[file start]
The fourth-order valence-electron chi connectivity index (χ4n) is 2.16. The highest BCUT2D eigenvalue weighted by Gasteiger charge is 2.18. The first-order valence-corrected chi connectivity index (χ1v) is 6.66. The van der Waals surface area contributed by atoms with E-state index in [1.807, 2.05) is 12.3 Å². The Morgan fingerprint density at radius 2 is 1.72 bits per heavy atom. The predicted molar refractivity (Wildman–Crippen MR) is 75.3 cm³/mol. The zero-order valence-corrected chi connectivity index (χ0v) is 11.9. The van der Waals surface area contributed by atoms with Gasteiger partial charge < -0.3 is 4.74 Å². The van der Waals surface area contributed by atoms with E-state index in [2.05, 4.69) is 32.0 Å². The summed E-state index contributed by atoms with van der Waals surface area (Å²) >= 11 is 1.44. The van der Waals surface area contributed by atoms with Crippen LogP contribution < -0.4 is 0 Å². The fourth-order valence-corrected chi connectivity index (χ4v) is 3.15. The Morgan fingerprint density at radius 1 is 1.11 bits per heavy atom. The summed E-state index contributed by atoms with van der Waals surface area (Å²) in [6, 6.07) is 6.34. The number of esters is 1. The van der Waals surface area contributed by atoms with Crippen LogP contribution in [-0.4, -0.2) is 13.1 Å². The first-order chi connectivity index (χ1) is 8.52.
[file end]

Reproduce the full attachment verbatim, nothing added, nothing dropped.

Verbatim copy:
The fourth-order valence-electron chi connectivity index (χ4n) is 2.16. The highest BCUT2D eigenvalue weighted by Gasteiger charge is 2.18. The first-order valence-corrected chi connectivity index (χ1v) is 6.66. The van der Waals surface area contributed by atoms with E-state index in [1.807, 2.05) is 12.3 Å². The Morgan fingerprint density at radius 2 is 1.72 bits per heavy atom. The predicted molar refractivity (Wildman–Crippen MR) is 75.3 cm³/mol. The zero-order valence-corrected chi connectivity index (χ0v) is 11.9. The van der Waals surface area contributed by atoms with Gasteiger partial charge < -0.3 is 4.74 Å². The van der Waals surface area contributed by atoms with E-state index in [2.05, 4.69) is 32.0 Å². The summed E-state index contributed by atoms with van der Waals surface area (Å²) >= 11 is 1.44. The van der Waals surface area contributed by atoms with Crippen LogP contribution < -0.4 is 0 Å². The fourth-order valence-corrected chi connectivity index (χ4v) is 3.15. The Morgan fingerprint density at radius 1 is 1.11 bits per heavy atom. The summed E-state index contributed by atoms with van der Waals surface area (Å²) in [6, 6.07) is 6.34. The number of esters is 1. The van der Waals surface area contributed by atoms with Crippen LogP contribution in [-0.4, -0.2) is 13.1 Å². The first-order chi connectivity index (χ1) is 8.52.